Getting the old sales pitch -- in Peking!
Peking — "Fresh crabs! Fresh crabs!" the strapping blue-jacketed peasant called. "Fresh corn! Buy my fresh corn!" shouted the peasant in a gray jacket next to him, squatting behind his pile of corn. Next to him was a man with two sacks of roasted chestnuts, and next to him, another with two sacks of small pears -- "Peking white pears!" he was calling.
This is one of the free markets that have sprung up in various parts of the capital city -- this one up and down the dustry side of a main road not far from the Peking Zoo. In the state-run stores, vegetables and fruit look anemic, and the salesclerks couldn't care less whether they serve you or not.
Here at the free market, tomatoes and green peppers, corn and Chinese cabbage , are unwilted and the customer has a choice. This reporter was just about to buy some Peking white pears when a girl with a string bag said in a loud, indignant tone, "I'm returning your pears. I've eaten one and they definitely are not Peking white pears."
"Oh yes they are," the man replied, but in a softer voice. "Oh no they're not," the girl rejoined. "Peking white pears should be whiter and juicer and sweeter."
The man took back her pears without further comment and returned the 20 fen (about 13 cents) that she had paid.
At the crab stall, the vendor was measuring two catties (a little more than two pounds) of squirming crabs on his weighing stick. The crabs, in a string bag, dangled on a tray suspended from one end of the weighing stick.The man moved a weight on the stick toward the other end, to a point where the stick momentarily became perfectly level.
"Two catties exactly," said the vendor. "That will be three yuan 15 [about $ 2.10]."
"But you're not holding the stick level," the woman complained. "Come on, put another crab in." The man smiled and obliged, and brought the price down to three yuan exactly.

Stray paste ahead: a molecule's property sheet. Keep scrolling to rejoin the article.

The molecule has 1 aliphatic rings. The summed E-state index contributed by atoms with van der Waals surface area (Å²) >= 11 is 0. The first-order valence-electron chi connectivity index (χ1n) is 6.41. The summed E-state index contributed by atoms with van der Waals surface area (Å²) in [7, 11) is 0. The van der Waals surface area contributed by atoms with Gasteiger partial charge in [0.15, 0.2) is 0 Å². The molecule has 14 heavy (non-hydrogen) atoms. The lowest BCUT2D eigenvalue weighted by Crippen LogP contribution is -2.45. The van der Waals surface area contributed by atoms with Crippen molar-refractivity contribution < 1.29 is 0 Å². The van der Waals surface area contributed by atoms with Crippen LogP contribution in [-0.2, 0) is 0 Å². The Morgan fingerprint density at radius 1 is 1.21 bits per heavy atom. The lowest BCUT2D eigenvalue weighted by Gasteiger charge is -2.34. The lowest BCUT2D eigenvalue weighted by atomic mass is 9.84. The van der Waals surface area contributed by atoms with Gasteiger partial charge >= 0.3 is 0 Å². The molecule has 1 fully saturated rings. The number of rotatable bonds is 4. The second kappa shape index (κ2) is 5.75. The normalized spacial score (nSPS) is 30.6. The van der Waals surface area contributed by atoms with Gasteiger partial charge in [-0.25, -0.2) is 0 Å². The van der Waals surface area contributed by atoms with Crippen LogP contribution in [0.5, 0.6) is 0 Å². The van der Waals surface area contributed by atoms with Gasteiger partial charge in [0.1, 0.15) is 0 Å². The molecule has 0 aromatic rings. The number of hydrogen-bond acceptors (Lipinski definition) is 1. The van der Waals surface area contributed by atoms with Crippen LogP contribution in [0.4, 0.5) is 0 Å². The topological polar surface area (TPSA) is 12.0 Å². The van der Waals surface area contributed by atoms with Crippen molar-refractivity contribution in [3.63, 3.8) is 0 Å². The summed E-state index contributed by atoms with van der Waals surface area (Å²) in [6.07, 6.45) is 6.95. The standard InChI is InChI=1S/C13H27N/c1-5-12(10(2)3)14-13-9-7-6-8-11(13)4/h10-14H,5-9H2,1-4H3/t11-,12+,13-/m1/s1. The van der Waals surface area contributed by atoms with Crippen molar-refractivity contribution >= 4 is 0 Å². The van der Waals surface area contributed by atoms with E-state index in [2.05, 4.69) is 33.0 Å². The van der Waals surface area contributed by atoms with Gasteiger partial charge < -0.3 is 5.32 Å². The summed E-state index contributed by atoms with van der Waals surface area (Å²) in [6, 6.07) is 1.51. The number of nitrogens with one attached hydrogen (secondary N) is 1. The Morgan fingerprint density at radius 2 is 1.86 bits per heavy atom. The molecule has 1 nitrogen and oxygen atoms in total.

"Look at their eyes," said a visiting farmer from Japan who had spent the day going around free markets. "Those vendors have a different glint in their eyes. That glint says, 'I've got to earn as much money as possible, so that I can buy a radio, or a watch, or another bicycle for my family.'"
The vendors are all commune members, some coming not merely from the outskirts of Peking but from neighboring provinces. Under laws that have been in effect for about a year, commune members can sell the produce they grow on their private plots and keep the proceeds. I met a farmer who had come from neighboring Shandong Province with a supply of fresh ginger, much firmer and more alive-looking than the tired-out specimens one finds in state stores.
My friend from Japan, who headed a farmers' delegation to China, had also visited many rural communes. "It's tue that Chinese farmers are much poorer than we are," he said. "They have no refrigerators, no washing machines, very few television sets, and certainly no cars.
"But neither do most of them have that glint I was talking about -- except the ones who live near enough to towns to sell things on the free market.
"We in Japan got that glint after the war. Before that, we were all poor together. But when that glint came into our eyes, we worked like dogs to grow more crops, to buy more fertilizer, get better seeds and pesticides -- all so that we could fill our homes with washing machines, and refigerators, and television sets, and eventually get our own cars."
"Are we better off than we used to be? Of course.Are we happier? I'm not so sure. I think we had more of a community spirit in the days when we were all poor together.
"It would be nice if China could modernize without everyone having to feel as harassed as we do in Japan -- everyone looking sideways at his neighbor to see what new thing he may have bought -- a bigger car, or a better television set, or sending his son off to university, or whatever.
"But I'm not sure that's going to be possible. Just imagine: if 800 million Chinese peasants get that glint in their eyes, how this country is going to change!"